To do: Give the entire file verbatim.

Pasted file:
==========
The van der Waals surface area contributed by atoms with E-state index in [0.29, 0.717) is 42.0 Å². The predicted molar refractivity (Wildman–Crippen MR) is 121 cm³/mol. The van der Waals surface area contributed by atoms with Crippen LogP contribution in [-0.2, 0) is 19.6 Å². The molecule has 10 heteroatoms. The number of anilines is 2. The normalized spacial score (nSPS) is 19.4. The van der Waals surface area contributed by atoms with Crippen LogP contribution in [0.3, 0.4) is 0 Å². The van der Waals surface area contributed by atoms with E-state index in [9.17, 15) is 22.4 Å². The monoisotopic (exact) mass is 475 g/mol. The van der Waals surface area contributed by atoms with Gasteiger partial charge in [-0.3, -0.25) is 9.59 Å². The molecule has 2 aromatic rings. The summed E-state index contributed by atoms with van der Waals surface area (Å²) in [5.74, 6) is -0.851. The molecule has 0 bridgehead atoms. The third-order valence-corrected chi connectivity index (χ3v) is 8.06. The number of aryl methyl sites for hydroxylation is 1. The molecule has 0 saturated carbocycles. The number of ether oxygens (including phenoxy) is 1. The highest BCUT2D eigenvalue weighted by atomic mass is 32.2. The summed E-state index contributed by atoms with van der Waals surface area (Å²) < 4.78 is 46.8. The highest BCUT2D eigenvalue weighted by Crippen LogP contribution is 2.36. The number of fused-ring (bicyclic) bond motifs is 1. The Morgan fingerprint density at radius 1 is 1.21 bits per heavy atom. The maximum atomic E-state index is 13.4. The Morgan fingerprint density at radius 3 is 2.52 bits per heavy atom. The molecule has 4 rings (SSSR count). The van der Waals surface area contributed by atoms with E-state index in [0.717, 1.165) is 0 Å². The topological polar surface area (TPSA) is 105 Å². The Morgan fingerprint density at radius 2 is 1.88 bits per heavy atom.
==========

The van der Waals surface area contributed by atoms with E-state index in [0.29, 0.717) is 42.0 Å². The predicted molar refractivity (Wildman–Crippen MR) is 121 cm³/mol. The van der Waals surface area contributed by atoms with Crippen LogP contribution in [-0.2, 0) is 19.6 Å². The molecule has 10 heteroatoms. The number of anilines is 2. The normalized spacial score (nSPS) is 19.4. The van der Waals surface area contributed by atoms with Crippen LogP contribution in [0.3, 0.4) is 0 Å². The van der Waals surface area contributed by atoms with E-state index in [9.17, 15) is 22.4 Å². The monoisotopic (exact) mass is 475 g/mol. The van der Waals surface area contributed by atoms with Gasteiger partial charge in [-0.3, -0.25) is 9.59 Å². The molecule has 2 aromatic rings. The summed E-state index contributed by atoms with van der Waals surface area (Å²) in [5.74, 6) is -0.851. The molecule has 0 bridgehead atoms. The third-order valence-corrected chi connectivity index (χ3v) is 8.06. The number of aryl methyl sites for hydroxylation is 1. The molecule has 0 saturated carbocycles. The number of ether oxygens (including phenoxy) is 1. The highest BCUT2D eigenvalue weighted by atomic mass is 32.2. The summed E-state index contributed by atoms with van der Waals surface area (Å²) < 4.78 is 46.8. The highest BCUT2D eigenvalue weighted by Crippen LogP contribution is 2.36. The number of fused-ring (bicyclic) bond motifs is 1. The Morgan fingerprint density at radius 1 is 1.21 bits per heavy atom. The maximum atomic E-state index is 13.4. The Morgan fingerprint density at radius 3 is 2.52 bits per heavy atom. The molecule has 4 rings (SSSR count). The van der Waals surface area contributed by atoms with E-state index in [0.717, 1.165) is 0 Å². The topological polar surface area (TPSA) is 105 Å². The Morgan fingerprint density at radius 2 is 1.88 bits per heavy atom.